Swelling investor interest stirs Zambian bourse
Lusaka – The Lusaka Stock Exchange is expected to increase its market value by US$15 billion in the short- and medium-term, following increased interest from local and foreign companies to list on the local bourse, its chief executive, Beatrice Nkanza, has said.
With about 19 listed companies trading on the bourse, the Lusaka Stock Exchange (LSE) is projected to grow its capacity to US$9 billion from US$3 billion capitalisation at its inception in 1994.
Nkanza told The Southern Times last Tuesday, that there is increased interest from both local and foreign companies that seek to open trading on the local market.
Despite a relatively quiet market presently, many companies have expressed willingness to list their shares on the local stock exchange by the first quarter of 2013, Nkanza said.
Several listed companies are gearing themselves by reviewing their share value during the rebasing period as Zambia seeks to revert to the kwacha-ngwee currency, which comes into effect on January 1 next year.
“We see a lot of companies coming on the market by first quarter 2013 to list their shares.
“Many listed companies are now reviewing their share prices in order to enable them retain value after the currency has been rebased in conformity with the new currency,” she said.
The local bourse plans to close all trading seven days before December 31, 2012, to allow, and prepare, for a transition to the rebased currencies.
Ghana and Mozambique are among African countries that have rebased their currencies, with the process in Mozambique said to have been successful.
Media reports in Ghana claim that the Central Bank is facing resistance from the public that are opting to retain the old currency (cedis) to carry out their businesses for lack of adequate sensitisation.
But Nkanza is optimistic that most of the foreign companies operating in Zambia, mainly in mines, will reconsider their position and consider listing on the local bourse to raise long-term finances for their projects.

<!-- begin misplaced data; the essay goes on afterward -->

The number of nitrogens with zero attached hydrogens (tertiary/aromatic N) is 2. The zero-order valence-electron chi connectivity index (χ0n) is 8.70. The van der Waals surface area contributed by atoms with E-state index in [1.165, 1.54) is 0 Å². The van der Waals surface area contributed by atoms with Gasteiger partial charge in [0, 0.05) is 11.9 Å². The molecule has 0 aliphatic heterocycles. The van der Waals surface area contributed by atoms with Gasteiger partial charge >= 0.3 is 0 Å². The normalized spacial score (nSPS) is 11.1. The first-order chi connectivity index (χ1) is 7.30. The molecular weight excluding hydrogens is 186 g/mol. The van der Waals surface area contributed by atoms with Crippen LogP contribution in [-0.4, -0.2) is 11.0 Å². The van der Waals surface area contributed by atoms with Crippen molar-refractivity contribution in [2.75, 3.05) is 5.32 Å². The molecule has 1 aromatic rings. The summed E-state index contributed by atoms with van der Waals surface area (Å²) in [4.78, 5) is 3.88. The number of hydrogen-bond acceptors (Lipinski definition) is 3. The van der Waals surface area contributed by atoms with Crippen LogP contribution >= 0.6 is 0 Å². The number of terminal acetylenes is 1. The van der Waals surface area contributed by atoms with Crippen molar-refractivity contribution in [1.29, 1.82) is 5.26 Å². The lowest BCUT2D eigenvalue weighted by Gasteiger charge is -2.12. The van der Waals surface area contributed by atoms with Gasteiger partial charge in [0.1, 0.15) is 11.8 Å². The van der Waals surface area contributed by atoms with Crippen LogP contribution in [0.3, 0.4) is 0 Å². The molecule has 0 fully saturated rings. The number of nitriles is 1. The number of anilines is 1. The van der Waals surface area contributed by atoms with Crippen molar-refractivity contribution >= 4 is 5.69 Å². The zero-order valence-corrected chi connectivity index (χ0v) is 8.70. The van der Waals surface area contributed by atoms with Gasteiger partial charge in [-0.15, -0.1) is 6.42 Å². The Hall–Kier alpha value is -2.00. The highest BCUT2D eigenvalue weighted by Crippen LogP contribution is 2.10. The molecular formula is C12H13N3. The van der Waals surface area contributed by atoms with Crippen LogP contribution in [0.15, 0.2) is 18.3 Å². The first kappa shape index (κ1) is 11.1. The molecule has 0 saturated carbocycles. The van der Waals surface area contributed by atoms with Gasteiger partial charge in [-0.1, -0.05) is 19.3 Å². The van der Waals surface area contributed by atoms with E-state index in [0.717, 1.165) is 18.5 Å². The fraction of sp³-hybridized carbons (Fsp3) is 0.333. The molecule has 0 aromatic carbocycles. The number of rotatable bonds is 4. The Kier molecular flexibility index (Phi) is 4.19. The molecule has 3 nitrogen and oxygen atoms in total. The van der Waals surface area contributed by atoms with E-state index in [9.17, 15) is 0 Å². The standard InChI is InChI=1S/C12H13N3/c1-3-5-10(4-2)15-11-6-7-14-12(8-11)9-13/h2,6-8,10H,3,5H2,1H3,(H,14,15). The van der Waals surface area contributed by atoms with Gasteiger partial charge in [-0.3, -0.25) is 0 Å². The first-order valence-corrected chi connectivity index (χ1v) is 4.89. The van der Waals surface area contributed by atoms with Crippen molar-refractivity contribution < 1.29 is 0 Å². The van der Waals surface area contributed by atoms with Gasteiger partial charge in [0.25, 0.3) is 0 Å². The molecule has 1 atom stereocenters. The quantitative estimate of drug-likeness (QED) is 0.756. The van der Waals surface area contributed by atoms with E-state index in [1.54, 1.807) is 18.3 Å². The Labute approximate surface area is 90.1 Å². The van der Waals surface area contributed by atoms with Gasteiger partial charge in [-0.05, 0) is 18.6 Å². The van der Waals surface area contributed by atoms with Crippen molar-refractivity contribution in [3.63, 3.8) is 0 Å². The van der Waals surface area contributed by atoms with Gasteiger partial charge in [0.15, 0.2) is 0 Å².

She added that raising equity, debt and financing of various projects needs the capital market’s advisory role for projects to succeed and remain sustainable.
The LSE head is also optimistic that the government will issue a decree compelling foreign companies, especially mines, to dual list on the local bourse while maintaining their status quo on foreign capital markets to foster the local market’s growth.
“I think the government can still make a decree and convince the mines to list locally but we are happy that First Quantum Minerals Limited has made depository receipts (US$40 million), the first in Africa and we would want all of them to learn from us,” Nkanza said.
This, it is envisaged, will be spurred by the intended listing of former Zambian parastatals on the market following the liberalisation of the market in which the private sector is now the driver of the economy.
She appealed to major local companies among them Tanzania Zambia Railway Authority, Zambia Telecommunication Limited, Zambia Electricity Supply Corporation (Zesco) and pension funds, to consider raising long-term capital from the local exchange.
She urged the power utility, Zesco to maximise the available platform provided by the Lusaka capital market and raise either debt, equity and other finances to sustain power generation, as the country looks poised to grow beyond seven percent of the Gross Domestic Product (GDP) by next year.
“Zesco needs to shift their way of doing business and maximise on the availability resource at the Lusaka Stock Exchange to raise their capital for sustained power supply to the country because the economy is looking up for growth in the next few years.”
Key among the companies that have used Lusaka capital market in raising equity for their projects are Zambia’s leading telecommunication provider, Airtel, which raised about US$250 million; Copper Energy Corporation, which raised an International Public Offer (IP0) to increase and broaden shareholding to the Zambian public a few years ago, which should be emulated by other companies.